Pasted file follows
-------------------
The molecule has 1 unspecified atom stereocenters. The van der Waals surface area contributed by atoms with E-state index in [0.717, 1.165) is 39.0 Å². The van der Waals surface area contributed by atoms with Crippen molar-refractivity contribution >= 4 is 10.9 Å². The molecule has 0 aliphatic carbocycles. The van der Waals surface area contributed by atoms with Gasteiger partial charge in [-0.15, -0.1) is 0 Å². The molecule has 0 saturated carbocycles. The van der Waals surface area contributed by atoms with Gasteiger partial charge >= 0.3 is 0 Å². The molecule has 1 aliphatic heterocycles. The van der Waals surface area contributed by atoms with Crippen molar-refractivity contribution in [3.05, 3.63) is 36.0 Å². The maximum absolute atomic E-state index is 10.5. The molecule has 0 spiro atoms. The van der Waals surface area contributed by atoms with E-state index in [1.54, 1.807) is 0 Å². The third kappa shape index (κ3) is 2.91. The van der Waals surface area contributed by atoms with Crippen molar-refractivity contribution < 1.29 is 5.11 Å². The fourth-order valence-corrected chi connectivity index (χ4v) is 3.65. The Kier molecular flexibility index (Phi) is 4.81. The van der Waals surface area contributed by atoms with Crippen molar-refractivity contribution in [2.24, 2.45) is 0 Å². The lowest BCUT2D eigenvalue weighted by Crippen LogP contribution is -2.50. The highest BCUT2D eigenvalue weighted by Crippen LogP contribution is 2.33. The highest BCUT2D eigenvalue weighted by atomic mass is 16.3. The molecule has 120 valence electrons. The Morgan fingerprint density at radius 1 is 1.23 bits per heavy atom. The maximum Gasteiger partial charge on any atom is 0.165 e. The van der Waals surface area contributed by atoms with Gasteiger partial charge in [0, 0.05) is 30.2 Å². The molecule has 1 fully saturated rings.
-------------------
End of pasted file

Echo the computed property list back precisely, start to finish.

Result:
The molecule has 1 unspecified atom stereocenters. The van der Waals surface area contributed by atoms with E-state index in [0.717, 1.165) is 39.0 Å². The van der Waals surface area contributed by atoms with Crippen molar-refractivity contribution >= 4 is 10.9 Å². The molecule has 0 aliphatic carbocycles. The van der Waals surface area contributed by atoms with Gasteiger partial charge in [-0.15, -0.1) is 0 Å². The molecule has 0 saturated carbocycles. The van der Waals surface area contributed by atoms with Gasteiger partial charge >= 0.3 is 0 Å². The molecule has 1 aliphatic heterocycles. The van der Waals surface area contributed by atoms with Crippen molar-refractivity contribution in [3.05, 3.63) is 36.0 Å². The maximum absolute atomic E-state index is 10.5. The molecule has 0 spiro atoms. The van der Waals surface area contributed by atoms with E-state index in [1.54, 1.807) is 0 Å². The third kappa shape index (κ3) is 2.91. The van der Waals surface area contributed by atoms with Crippen molar-refractivity contribution < 1.29 is 5.11 Å². The fourth-order valence-corrected chi connectivity index (χ4v) is 3.65. The Kier molecular flexibility index (Phi) is 4.81. The van der Waals surface area contributed by atoms with Crippen molar-refractivity contribution in [2.24, 2.45) is 0 Å². The lowest BCUT2D eigenvalue weighted by Crippen LogP contribution is -2.50. The highest BCUT2D eigenvalue weighted by Crippen LogP contribution is 2.33. The highest BCUT2D eigenvalue weighted by atomic mass is 16.3. The molecule has 120 valence electrons. The Morgan fingerprint density at radius 1 is 1.23 bits per heavy atom. The maximum Gasteiger partial charge on any atom is 0.165 e. The van der Waals surface area contributed by atoms with Gasteiger partial charge in [0, 0.05) is 30.2 Å². The molecule has 1 fully saturated rings.